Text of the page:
Editor’s note: To maintain the family’s safety and anonymity, all names have been changed and details that identify the village have been omitted.
Ouagadougou, Burkina Faso – Just weeks after Dina’s father celebrated two decades of being a pastor, he was murdered by men who did not think he should preach.
Staring longingly at her phone, the 23-year-old runs her fingers over a photo of him smiling with friends and relatives at his party in January.
“I wish he was still alive so things could be like before,” she said. “The sadness is unbearable.”
It was a Monday evening in early February when Dina, who was living in Burkina Faso’s capital, Ouagadougou, heard that armed fighters had kidnapped seven people from her family’s home in the country’s Sahel region – an arid expanse below the Sahara Desert. Her father, a pastor at the village church, her 20-year-old brother, 15-year-old sister Jane, and 17-year-old cousin Mary, were among those abducted.
Three days later, everyone besides Jane and Mary had been killed.
Violence has ravaged the once peaceful nation as attacks linked to armed fighters and local defence groups have displaced nearly 840,000 people, according to the United Nations, creating one of the fastest-growing displacement crises in the world. The country is also one of the hardest hit on the continent in terms of the coronavirus, with 581 cases and 38 deaths as of Monday.
Extremist groups and home-grown militias are exploiting local grievances over land and a lack of social services, and intensifying attacks across the country, including targeting churches and local leaders who do not embody their religious beliefs.
In February, days after Dina’s family was abducted, gunmen killed 24 civilians including a church pastor in the town of Pansi in Yagha province. At least 14 people were killed when gunmen opened fire in a church in the east of the country in December.
While violence has spread to the centre north, east and western regions, the Sahel remains the epicentre of the crisis, with many towns void of a government presence. The commune where Dina’s family lived was one of the last villages in the area with a functioning government. Now the schools are closed, as is her father’s church where for 20 years the beloved pastor led a small, devoted congregation.
Sitting in a cafe in Ouagadougou, Dina barely makes eye contact as she recounts the harrowing story told to her by her younger sister, Jane, and cousin Mary, the sole survivors of the abduction. Neither of the girls would speak to Al Jazeera directly but Jane made an audio recording of her experience, which corroborates Dina’s account.
At 11pm one night, Dina’s mother was asleep and Jane was texting friends in the bedroom next door, when approximately 30 men burst into the house shooting guns and demanding money, said Dina.
Her father was across the compound and out of sight when the men arrived, but instead of escaping, he ran to confront them, she said. In an immediate show of solidarity, the pastor’s son, two nephews and a friend emerged from around the compound to stand by his side.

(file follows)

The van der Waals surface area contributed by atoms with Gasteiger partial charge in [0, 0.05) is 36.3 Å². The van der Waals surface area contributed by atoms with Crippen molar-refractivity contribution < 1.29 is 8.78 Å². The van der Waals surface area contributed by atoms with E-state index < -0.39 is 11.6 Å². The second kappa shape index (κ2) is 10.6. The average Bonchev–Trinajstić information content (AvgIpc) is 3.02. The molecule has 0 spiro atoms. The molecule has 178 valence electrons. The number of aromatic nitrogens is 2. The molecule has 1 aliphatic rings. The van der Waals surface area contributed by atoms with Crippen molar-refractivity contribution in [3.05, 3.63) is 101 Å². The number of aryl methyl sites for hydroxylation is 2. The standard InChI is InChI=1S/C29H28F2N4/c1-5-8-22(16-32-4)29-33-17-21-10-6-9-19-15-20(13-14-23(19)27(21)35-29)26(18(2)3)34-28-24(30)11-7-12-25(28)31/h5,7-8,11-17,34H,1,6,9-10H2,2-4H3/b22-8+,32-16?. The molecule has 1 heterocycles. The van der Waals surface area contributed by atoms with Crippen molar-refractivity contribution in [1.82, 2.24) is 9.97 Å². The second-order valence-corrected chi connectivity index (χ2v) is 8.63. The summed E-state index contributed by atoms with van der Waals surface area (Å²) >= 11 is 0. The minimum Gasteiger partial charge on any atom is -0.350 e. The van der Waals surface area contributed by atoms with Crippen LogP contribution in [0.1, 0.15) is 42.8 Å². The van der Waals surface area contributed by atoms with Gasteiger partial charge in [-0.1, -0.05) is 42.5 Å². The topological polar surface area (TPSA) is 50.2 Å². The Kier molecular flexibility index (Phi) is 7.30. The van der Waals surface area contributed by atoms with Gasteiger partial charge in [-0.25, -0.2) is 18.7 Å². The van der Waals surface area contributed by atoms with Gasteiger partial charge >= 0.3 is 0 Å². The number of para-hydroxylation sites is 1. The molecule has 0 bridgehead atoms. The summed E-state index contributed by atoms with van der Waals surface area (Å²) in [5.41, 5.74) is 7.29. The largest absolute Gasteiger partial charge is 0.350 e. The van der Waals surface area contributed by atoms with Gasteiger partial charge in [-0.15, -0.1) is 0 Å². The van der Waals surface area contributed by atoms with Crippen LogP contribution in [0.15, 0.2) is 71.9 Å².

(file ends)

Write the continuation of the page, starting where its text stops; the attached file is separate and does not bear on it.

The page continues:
“They didn’t want to leave him alone,” said Dina.
The gunmen – half of whom were dressed in what appeared to be military fatigues, the other half in brown trousers – cuffed and blindfolded seven of them: Dina’s father, her brother and his teenage friend, two of Dina’s 15-year-old male cousins, and Mary and Jane.
They forced everyone into a 4X4 and drove into the bush.
Kidnappings and forced disappearances by armed groups in Burkina Faso have increased almost seven-fold between 2017 and 2019 – from eight recorded incidents to 54 – according to the Armed Conflict Location & Event Data Project (ACLED).
“Kidnappings have always been part of the modus operandi of terrorism. They are particularly used to provide terrorist groups with currency in their fights against the states or populations they want to subjugate to violence,” said Siaka Coulibaly, an analyst with the Center for Public Policy Monitoring by Citizens.
Recently some countries, like neighbouring Mali, have expressed willingness to negotiate with these armed groups, and the increase in kidnappings could allow extremists to acquire leverage during negotiations, potentially creating a new “terrorist phenomenon” in West Africa, he added.
According to analysts, most of those who are abducted remain unaccounted for – their fate and whereabouts unknown.
In the 4X4 in the bush that night, scared of the torture they might endure, Dina’s father prayed they would get into a car accident and die instantly, Jane recounted in her audio recording.
“I told my dad to stay strong because God said in the Bible: ‘The lord will fight for you and you shall hold your peace’,” she said.
They drove through the night without incident, arriving the next morning at a non-descript campsite where they were fed a small portion of fried rice. But Dina’s father barely ate, saving the little food he was given for his children. Later that day a man came and started preaching the laws of Islam, forcing the hostages to recite lines from the Quran, said Dina.